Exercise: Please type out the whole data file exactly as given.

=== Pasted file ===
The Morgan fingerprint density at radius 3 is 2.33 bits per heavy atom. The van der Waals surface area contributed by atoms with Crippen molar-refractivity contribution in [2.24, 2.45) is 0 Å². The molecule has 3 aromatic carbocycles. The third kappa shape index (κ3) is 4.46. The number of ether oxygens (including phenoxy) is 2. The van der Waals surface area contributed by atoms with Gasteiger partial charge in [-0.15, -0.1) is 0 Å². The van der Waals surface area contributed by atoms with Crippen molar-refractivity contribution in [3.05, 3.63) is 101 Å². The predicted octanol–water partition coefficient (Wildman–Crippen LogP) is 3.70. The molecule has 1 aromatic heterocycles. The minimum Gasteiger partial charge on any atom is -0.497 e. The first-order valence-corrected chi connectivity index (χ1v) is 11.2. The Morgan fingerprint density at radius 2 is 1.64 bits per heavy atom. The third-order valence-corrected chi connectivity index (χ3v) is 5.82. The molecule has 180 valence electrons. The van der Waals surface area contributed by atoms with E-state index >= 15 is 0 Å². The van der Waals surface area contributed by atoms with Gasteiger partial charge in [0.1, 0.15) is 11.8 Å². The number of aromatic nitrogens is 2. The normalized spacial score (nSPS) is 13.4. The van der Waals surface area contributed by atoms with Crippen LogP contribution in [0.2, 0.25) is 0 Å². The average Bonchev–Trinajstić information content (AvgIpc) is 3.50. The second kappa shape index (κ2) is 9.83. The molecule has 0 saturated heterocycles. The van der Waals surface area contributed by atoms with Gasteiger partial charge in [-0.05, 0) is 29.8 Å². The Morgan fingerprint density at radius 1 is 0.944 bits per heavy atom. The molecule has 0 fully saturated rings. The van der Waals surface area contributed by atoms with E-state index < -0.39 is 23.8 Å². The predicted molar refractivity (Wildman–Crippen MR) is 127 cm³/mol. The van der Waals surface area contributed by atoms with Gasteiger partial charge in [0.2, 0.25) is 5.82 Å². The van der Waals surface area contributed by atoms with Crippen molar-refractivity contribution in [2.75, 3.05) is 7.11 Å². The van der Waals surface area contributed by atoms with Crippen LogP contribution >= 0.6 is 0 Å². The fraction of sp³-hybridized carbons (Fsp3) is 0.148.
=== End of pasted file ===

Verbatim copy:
The Morgan fingerprint density at radius 3 is 2.33 bits per heavy atom. The van der Waals surface area contributed by atoms with Crippen molar-refractivity contribution in [2.24, 2.45) is 0 Å². The molecule has 3 aromatic carbocycles. The third kappa shape index (κ3) is 4.46. The number of ether oxygens (including phenoxy) is 2. The van der Waals surface area contributed by atoms with Gasteiger partial charge in [-0.15, -0.1) is 0 Å². The van der Waals surface area contributed by atoms with Crippen molar-refractivity contribution in [3.05, 3.63) is 101 Å². The predicted octanol–water partition coefficient (Wildman–Crippen LogP) is 3.70. The molecule has 1 aromatic heterocycles. The minimum Gasteiger partial charge on any atom is -0.497 e. The first-order valence-corrected chi connectivity index (χ1v) is 11.2. The Morgan fingerprint density at radius 2 is 1.64 bits per heavy atom. The third-order valence-corrected chi connectivity index (χ3v) is 5.82. The molecule has 180 valence electrons. The van der Waals surface area contributed by atoms with E-state index >= 15 is 0 Å². The van der Waals surface area contributed by atoms with Gasteiger partial charge in [0.1, 0.15) is 11.8 Å². The number of aromatic nitrogens is 2. The normalized spacial score (nSPS) is 13.4. The van der Waals surface area contributed by atoms with Crippen LogP contribution in [0.2, 0.25) is 0 Å². The average Bonchev–Trinajstić information content (AvgIpc) is 3.50. The second kappa shape index (κ2) is 9.83. The molecule has 0 saturated heterocycles. The van der Waals surface area contributed by atoms with Gasteiger partial charge in [-0.05, 0) is 29.8 Å². The Morgan fingerprint density at radius 1 is 0.944 bits per heavy atom. The molecule has 0 fully saturated rings. The van der Waals surface area contributed by atoms with E-state index < -0.39 is 23.8 Å². The predicted molar refractivity (Wildman–Crippen MR) is 127 cm³/mol. The van der Waals surface area contributed by atoms with Gasteiger partial charge in [0.2, 0.25) is 5.82 Å². The van der Waals surface area contributed by atoms with Crippen molar-refractivity contribution in [2.75, 3.05) is 7.11 Å². The van der Waals surface area contributed by atoms with Crippen LogP contribution >= 0.6 is 0 Å². The fraction of sp³-hybridized carbons (Fsp3) is 0.148.